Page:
A UCSF study holds clues to why an emerging clinical trials option for heart attack patients has not been as successful as anticipated. Treatment of human hearts with bone marrow cells has led to limited to no success in improving their heart function even though a similar method has been much more effective in rodents.
Scientists didn't have a plausible research-based answer until now, according to the UCSF researchers. In a paper published this month in the scientific journal Science Translational Medicine, researchers offer an explanation of why a gap exists been the success of human trials and rodent experiments.
Researchers use bone marrow from young, healthy donor rodents to treat mice that had heart attacks. However in humans, bone marrow cells came from the patients themselvestypically olderafter they suffered heart attacks.
"It's very important to consider the disease, whenever you think about treatments that involve returning cells into the same person from whom they were taken," said the paper's senior author Matt Springer, PhD, associate professor of medicine in the UCSF Division of Cardiology and UCSF Cardiovascular Research Institute. "The very disease you're trying to treat might actually cause a problem for those cells, and that seems to be the case here.
A heart attack occurs about every 20 seconds in the United States with a heart attack death occurring approximately every minute, according to the Centers for Disease Control and Prevention (CDC). That translates to about 500,000 deaths from 1.5 million heart attacks. It is the leading cause of death for men and women in America.
"Heart attacks are very complicated, and are hard to treat even with pharmacology and interventional therapies," said Xiaoyin Wang, MD, lead author, and an associate research specialist at the UCSF Cardiovascular Research Institute. "It's difficult to get reasonable and realistic results to heal heart attacks."
Treatment for heart attacks has had limited success. Once part of the heart tissue dies, the heart becomes weaker and doesn't function as well as it did before the attack. That's why Springer and his colleagues created a rodent experiment that closely mimicked real world circumstances.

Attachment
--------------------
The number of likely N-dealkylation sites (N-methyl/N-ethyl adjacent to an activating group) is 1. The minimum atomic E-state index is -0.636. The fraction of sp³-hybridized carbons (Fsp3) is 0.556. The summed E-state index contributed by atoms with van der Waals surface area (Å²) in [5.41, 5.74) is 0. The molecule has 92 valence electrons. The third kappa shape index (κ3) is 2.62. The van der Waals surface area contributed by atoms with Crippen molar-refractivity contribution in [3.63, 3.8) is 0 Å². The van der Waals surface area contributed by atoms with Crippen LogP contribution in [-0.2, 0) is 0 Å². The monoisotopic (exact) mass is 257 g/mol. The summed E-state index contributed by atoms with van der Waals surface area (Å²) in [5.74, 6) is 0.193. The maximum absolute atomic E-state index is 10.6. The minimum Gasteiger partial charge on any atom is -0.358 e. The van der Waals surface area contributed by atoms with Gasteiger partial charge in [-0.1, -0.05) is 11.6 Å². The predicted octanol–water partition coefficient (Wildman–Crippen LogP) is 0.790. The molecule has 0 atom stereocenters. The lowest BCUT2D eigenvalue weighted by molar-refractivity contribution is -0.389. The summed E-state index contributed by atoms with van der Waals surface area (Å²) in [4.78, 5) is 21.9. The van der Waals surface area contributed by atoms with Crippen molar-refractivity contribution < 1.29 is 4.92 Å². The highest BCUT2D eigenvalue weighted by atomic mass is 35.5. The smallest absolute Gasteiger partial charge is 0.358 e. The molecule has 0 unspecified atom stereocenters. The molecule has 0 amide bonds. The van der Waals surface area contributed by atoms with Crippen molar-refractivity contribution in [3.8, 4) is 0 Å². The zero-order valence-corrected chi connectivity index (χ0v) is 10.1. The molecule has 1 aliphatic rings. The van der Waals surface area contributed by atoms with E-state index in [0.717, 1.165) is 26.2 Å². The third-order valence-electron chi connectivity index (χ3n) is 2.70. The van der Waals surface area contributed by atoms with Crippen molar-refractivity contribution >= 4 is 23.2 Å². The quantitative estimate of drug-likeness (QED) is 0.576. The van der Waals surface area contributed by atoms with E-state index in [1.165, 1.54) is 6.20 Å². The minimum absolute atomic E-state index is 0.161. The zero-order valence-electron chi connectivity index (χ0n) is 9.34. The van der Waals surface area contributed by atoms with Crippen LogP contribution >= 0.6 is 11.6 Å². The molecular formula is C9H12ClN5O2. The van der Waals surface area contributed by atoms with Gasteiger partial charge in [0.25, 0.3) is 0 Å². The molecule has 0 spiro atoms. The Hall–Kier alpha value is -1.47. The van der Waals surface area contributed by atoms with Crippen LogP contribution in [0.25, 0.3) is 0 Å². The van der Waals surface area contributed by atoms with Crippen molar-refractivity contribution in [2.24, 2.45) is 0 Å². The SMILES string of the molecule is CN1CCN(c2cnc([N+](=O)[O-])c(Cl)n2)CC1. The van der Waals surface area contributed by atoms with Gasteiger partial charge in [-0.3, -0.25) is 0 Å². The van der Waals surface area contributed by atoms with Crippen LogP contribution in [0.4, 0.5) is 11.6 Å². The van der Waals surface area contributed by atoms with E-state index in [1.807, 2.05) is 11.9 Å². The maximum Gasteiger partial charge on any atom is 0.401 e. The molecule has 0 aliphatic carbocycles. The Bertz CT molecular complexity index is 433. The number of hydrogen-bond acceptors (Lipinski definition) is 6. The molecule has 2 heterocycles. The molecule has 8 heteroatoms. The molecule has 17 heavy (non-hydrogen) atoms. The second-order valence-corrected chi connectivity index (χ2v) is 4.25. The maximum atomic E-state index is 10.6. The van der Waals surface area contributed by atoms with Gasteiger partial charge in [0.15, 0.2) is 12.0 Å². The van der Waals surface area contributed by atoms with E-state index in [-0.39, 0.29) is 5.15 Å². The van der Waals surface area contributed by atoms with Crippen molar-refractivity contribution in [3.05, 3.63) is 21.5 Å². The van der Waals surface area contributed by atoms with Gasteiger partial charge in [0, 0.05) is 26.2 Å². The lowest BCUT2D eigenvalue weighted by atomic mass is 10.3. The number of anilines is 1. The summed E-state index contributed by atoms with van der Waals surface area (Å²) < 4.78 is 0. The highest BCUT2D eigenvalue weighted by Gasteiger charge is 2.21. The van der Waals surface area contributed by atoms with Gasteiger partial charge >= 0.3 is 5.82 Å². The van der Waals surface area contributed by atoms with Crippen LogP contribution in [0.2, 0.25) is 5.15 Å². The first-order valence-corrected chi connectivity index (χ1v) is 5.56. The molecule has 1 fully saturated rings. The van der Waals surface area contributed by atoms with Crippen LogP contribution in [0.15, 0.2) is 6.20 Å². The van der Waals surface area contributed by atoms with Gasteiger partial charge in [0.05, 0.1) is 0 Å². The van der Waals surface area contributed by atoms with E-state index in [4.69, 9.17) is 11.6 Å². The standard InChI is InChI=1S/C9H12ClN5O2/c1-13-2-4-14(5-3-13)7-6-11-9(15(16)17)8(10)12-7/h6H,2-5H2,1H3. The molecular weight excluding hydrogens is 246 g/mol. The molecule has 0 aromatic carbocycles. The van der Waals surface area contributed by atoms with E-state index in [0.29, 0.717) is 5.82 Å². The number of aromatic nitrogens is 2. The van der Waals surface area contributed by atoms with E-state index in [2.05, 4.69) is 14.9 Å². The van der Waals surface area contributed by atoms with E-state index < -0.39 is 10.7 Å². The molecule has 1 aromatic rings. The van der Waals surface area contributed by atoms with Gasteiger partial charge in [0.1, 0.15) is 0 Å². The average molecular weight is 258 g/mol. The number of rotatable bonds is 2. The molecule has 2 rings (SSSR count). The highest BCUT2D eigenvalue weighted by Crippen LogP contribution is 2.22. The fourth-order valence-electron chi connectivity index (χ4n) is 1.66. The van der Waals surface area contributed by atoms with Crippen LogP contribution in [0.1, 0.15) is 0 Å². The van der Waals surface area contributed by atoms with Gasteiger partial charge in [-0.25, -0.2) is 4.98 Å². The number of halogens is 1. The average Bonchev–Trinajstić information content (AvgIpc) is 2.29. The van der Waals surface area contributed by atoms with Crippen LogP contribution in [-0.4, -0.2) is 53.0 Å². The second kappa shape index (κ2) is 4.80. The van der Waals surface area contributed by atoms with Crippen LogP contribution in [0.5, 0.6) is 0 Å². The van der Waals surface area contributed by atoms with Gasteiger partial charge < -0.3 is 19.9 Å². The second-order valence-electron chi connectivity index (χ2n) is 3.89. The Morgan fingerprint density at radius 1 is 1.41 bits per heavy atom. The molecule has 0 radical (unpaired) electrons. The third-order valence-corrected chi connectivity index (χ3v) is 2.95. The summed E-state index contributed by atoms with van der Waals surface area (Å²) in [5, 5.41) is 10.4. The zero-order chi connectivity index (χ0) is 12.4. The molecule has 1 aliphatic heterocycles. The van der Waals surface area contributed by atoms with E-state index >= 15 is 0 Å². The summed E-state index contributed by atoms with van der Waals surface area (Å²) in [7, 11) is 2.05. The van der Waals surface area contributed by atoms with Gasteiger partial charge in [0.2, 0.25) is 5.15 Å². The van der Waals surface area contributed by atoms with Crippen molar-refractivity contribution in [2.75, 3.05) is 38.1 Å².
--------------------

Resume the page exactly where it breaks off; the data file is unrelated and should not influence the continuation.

"Because we cannot easily separate the patient from the disease, we have to use distinct factors such as heart attacks or aging to understand why a trial is successful or not," Wang said. "But in animal studies, we can easily separate donor and recipient to determine whether heart attacks or aging factors impact bone marrow cells."
They found cells from donor mice that had a heart attack were impaired, similar to the level of impairment in human bone marrow cells. The researchers also determined that cells from diseased mice were not as effective in reversing the negative effects of a heart attack as those from healthy mice.
"We've done a bit of scientific judo," Springer said. "Mouse experiments use a different donor from the recipient. That can be a disadvantage as a model system. We're taking that and are using it to our advantage."
Humans cannot receive bone marrow cells from other human beings because their immune system would naturally fight it, he said. Scientists are also looking at other types of cells for cell therapy, such as stem cells.
Researchers found another obstacle: inflammation caused by heart attack reduced the therapeutic potential of bone marrow cells. Preventing inflammation could be the key in finding an effective heart attack treatment in humans, although many current anti-inflammation treatments cause other risks for heart attack patients.
"We can try to find the parts of the inflammatory response that need to be inhibited without inhibiting the beneficial aspects of the inflammatory response and try to tailor the therapies," Springer said.
Researchers also hope to better understand which specific cells are problematic for heart attack recovery. Flexibility in a laboratory setting would allow scientists to remove cells to find out if they're inhibiting recovery. If researchers are able to isolate "bad" cells in rodent experiments, they may hold the key to improving treatment for heart attack patients.
"If we can solve the problem in the mice, it should be translatable to humans," Springer said.
Researchers believe this study could take them a step closer to finding an effective treatment.
"We're not saying we're going to cure heart attacks in five years," Springer said. "But if we can use studies like this to figure out why therapies are not as good as they could be, and simply do something like use a drug, or change the cells, that could conceivably be used very soon in a clinical trial."
|Contact: Leland Kim|
University of California - San Francisco